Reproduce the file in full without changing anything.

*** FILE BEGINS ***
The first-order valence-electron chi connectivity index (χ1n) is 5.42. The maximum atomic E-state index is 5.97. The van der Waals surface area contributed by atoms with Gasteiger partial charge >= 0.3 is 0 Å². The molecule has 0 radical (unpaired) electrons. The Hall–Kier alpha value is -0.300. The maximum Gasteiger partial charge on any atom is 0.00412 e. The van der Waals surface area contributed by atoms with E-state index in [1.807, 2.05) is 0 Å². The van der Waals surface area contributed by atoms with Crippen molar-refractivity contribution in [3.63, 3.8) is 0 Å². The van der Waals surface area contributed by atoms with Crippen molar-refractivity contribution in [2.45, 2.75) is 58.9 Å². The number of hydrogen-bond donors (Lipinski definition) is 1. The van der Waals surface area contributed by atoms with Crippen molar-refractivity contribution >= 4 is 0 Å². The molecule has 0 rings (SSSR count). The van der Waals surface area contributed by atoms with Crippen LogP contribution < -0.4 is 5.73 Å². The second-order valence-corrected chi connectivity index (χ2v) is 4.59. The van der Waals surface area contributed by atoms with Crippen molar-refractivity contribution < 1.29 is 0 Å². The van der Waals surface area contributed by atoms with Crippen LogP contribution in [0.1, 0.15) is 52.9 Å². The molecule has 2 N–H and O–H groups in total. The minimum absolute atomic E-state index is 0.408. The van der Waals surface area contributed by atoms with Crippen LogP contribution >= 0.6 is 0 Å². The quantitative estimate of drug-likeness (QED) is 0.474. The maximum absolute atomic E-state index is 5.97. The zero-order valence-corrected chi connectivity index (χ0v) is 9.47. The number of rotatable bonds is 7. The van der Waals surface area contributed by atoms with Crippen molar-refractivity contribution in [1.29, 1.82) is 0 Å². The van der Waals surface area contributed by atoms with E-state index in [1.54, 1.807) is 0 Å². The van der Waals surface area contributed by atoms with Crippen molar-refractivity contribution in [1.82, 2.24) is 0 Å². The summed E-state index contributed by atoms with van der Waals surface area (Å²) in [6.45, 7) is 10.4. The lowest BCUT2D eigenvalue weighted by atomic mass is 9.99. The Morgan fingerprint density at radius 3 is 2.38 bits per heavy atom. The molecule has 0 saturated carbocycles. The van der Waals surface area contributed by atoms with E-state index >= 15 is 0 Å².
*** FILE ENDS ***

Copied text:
The first-order valence-electron chi connectivity index (χ1n) is 5.42. The maximum atomic E-state index is 5.97. The van der Waals surface area contributed by atoms with Gasteiger partial charge >= 0.3 is 0 Å². The molecule has 0 radical (unpaired) electrons. The Hall–Kier alpha value is -0.300. The maximum Gasteiger partial charge on any atom is 0.00412 e. The van der Waals surface area contributed by atoms with E-state index in [1.807, 2.05) is 0 Å². The van der Waals surface area contributed by atoms with Crippen molar-refractivity contribution in [3.63, 3.8) is 0 Å². The van der Waals surface area contributed by atoms with Crippen molar-refractivity contribution in [2.45, 2.75) is 58.9 Å². The number of hydrogen-bond donors (Lipinski definition) is 1. The van der Waals surface area contributed by atoms with Crippen molar-refractivity contribution >= 4 is 0 Å². The molecule has 0 rings (SSSR count). The van der Waals surface area contributed by atoms with Crippen LogP contribution < -0.4 is 5.73 Å². The second-order valence-corrected chi connectivity index (χ2v) is 4.59. The van der Waals surface area contributed by atoms with Crippen molar-refractivity contribution < 1.29 is 0 Å². The van der Waals surface area contributed by atoms with Crippen LogP contribution in [0.1, 0.15) is 52.9 Å². The molecule has 2 N–H and O–H groups in total. The minimum absolute atomic E-state index is 0.408. The van der Waals surface area contributed by atoms with Crippen LogP contribution >= 0.6 is 0 Å². The quantitative estimate of drug-likeness (QED) is 0.474. The maximum absolute atomic E-state index is 5.97. The zero-order valence-corrected chi connectivity index (χ0v) is 9.47. The number of rotatable bonds is 7. The van der Waals surface area contributed by atoms with Crippen molar-refractivity contribution in [1.29, 1.82) is 0 Å². The van der Waals surface area contributed by atoms with E-state index in [1.54, 1.807) is 0 Å². The van der Waals surface area contributed by atoms with Crippen molar-refractivity contribution in [1.82, 2.24) is 0 Å². The summed E-state index contributed by atoms with van der Waals surface area (Å²) in [6.45, 7) is 10.4. The lowest BCUT2D eigenvalue weighted by atomic mass is 9.99. The Morgan fingerprint density at radius 3 is 2.38 bits per heavy atom. The molecule has 0 saturated carbocycles. The van der Waals surface area contributed by atoms with E-state index >= 15 is 0 Å².